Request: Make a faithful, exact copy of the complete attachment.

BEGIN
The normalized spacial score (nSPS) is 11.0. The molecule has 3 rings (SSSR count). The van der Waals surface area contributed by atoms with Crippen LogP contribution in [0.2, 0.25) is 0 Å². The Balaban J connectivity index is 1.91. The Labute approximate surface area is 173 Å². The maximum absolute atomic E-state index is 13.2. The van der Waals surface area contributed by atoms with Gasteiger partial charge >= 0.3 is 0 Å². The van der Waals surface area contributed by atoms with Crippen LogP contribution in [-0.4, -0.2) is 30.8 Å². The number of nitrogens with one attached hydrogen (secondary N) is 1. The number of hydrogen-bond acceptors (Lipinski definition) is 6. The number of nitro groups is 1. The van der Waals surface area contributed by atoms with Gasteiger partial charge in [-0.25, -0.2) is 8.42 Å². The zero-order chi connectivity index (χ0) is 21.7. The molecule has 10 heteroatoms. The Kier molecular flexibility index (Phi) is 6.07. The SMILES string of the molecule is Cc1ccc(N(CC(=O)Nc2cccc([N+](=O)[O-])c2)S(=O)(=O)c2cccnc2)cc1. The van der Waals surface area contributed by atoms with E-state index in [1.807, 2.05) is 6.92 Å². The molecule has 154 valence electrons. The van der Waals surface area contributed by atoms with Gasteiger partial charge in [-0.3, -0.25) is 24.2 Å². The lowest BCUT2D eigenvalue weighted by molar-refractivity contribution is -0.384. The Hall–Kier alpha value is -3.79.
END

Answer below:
The normalized spacial score (nSPS) is 11.0. The molecule has 3 rings (SSSR count). The van der Waals surface area contributed by atoms with Crippen LogP contribution in [0.2, 0.25) is 0 Å². The Balaban J connectivity index is 1.91. The Labute approximate surface area is 173 Å². The maximum absolute atomic E-state index is 13.2. The van der Waals surface area contributed by atoms with Gasteiger partial charge >= 0.3 is 0 Å². The van der Waals surface area contributed by atoms with Crippen LogP contribution in [-0.4, -0.2) is 30.8 Å². The number of nitrogens with one attached hydrogen (secondary N) is 1. The number of hydrogen-bond acceptors (Lipinski definition) is 6. The number of nitro groups is 1. The van der Waals surface area contributed by atoms with Gasteiger partial charge in [-0.25, -0.2) is 8.42 Å². The zero-order chi connectivity index (χ0) is 21.7. The molecule has 10 heteroatoms. The Kier molecular flexibility index (Phi) is 6.07. The SMILES string of the molecule is Cc1ccc(N(CC(=O)Nc2cccc([N+](=O)[O-])c2)S(=O)(=O)c2cccnc2)cc1. The van der Waals surface area contributed by atoms with E-state index in [1.807, 2.05) is 6.92 Å². The molecule has 154 valence electrons. The van der Waals surface area contributed by atoms with Gasteiger partial charge in [-0.3, -0.25) is 24.2 Å². The lowest BCUT2D eigenvalue weighted by molar-refractivity contribution is -0.384. The Hall–Kier alpha value is -3.79.